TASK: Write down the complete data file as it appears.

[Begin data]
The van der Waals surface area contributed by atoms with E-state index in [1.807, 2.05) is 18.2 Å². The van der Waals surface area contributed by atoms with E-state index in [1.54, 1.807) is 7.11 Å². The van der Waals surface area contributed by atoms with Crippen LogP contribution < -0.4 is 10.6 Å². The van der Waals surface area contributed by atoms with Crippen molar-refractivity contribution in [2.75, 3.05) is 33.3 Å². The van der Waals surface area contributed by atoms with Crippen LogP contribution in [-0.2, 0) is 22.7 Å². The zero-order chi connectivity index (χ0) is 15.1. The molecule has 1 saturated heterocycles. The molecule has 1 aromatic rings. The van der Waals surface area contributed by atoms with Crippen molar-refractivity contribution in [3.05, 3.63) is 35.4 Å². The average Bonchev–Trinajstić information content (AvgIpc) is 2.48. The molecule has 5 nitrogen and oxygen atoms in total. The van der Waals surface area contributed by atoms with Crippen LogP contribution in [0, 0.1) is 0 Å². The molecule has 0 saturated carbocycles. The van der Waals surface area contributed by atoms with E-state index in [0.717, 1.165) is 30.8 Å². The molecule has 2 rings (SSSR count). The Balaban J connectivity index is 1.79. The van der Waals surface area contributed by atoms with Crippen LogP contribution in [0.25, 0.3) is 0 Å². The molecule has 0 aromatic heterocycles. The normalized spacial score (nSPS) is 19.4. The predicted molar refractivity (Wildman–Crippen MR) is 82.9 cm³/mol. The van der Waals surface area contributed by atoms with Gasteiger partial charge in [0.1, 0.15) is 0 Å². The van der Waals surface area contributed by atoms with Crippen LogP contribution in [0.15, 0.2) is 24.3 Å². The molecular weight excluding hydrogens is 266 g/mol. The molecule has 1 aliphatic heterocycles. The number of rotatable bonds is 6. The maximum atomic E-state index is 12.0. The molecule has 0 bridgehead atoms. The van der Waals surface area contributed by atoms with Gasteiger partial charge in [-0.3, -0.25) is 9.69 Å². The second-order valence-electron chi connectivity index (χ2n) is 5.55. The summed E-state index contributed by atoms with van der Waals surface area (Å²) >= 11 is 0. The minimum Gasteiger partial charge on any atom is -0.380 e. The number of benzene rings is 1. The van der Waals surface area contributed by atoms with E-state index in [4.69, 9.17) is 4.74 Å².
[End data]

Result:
The van der Waals surface area contributed by atoms with E-state index in [1.807, 2.05) is 18.2 Å². The van der Waals surface area contributed by atoms with E-state index in [1.54, 1.807) is 7.11 Å². The van der Waals surface area contributed by atoms with Crippen LogP contribution < -0.4 is 10.6 Å². The van der Waals surface area contributed by atoms with Crippen molar-refractivity contribution in [2.75, 3.05) is 33.3 Å². The van der Waals surface area contributed by atoms with Crippen LogP contribution in [-0.2, 0) is 22.7 Å². The zero-order chi connectivity index (χ0) is 15.1. The molecule has 1 saturated heterocycles. The molecule has 1 aromatic rings. The van der Waals surface area contributed by atoms with Crippen molar-refractivity contribution in [3.05, 3.63) is 35.4 Å². The average Bonchev–Trinajstić information content (AvgIpc) is 2.48. The molecule has 5 nitrogen and oxygen atoms in total. The van der Waals surface area contributed by atoms with Crippen LogP contribution in [0, 0.1) is 0 Å². The molecule has 0 saturated carbocycles. The van der Waals surface area contributed by atoms with E-state index in [0.717, 1.165) is 30.8 Å². The molecule has 2 rings (SSSR count). The Balaban J connectivity index is 1.79. The van der Waals surface area contributed by atoms with Crippen LogP contribution in [0.25, 0.3) is 0 Å². The molecule has 0 aromatic heterocycles. The normalized spacial score (nSPS) is 19.4. The predicted molar refractivity (Wildman–Crippen MR) is 82.9 cm³/mol. The van der Waals surface area contributed by atoms with Gasteiger partial charge in [0.1, 0.15) is 0 Å². The van der Waals surface area contributed by atoms with Crippen LogP contribution in [0.15, 0.2) is 24.3 Å². The molecular weight excluding hydrogens is 266 g/mol. The molecule has 1 aliphatic heterocycles. The number of rotatable bonds is 6. The maximum atomic E-state index is 12.0. The molecule has 0 bridgehead atoms. The van der Waals surface area contributed by atoms with Gasteiger partial charge in [-0.3, -0.25) is 9.69 Å². The second-order valence-electron chi connectivity index (χ2n) is 5.55. The summed E-state index contributed by atoms with van der Waals surface area (Å²) >= 11 is 0. The minimum Gasteiger partial charge on any atom is -0.380 e. The number of benzene rings is 1. The van der Waals surface area contributed by atoms with E-state index in [4.69, 9.17) is 4.74 Å².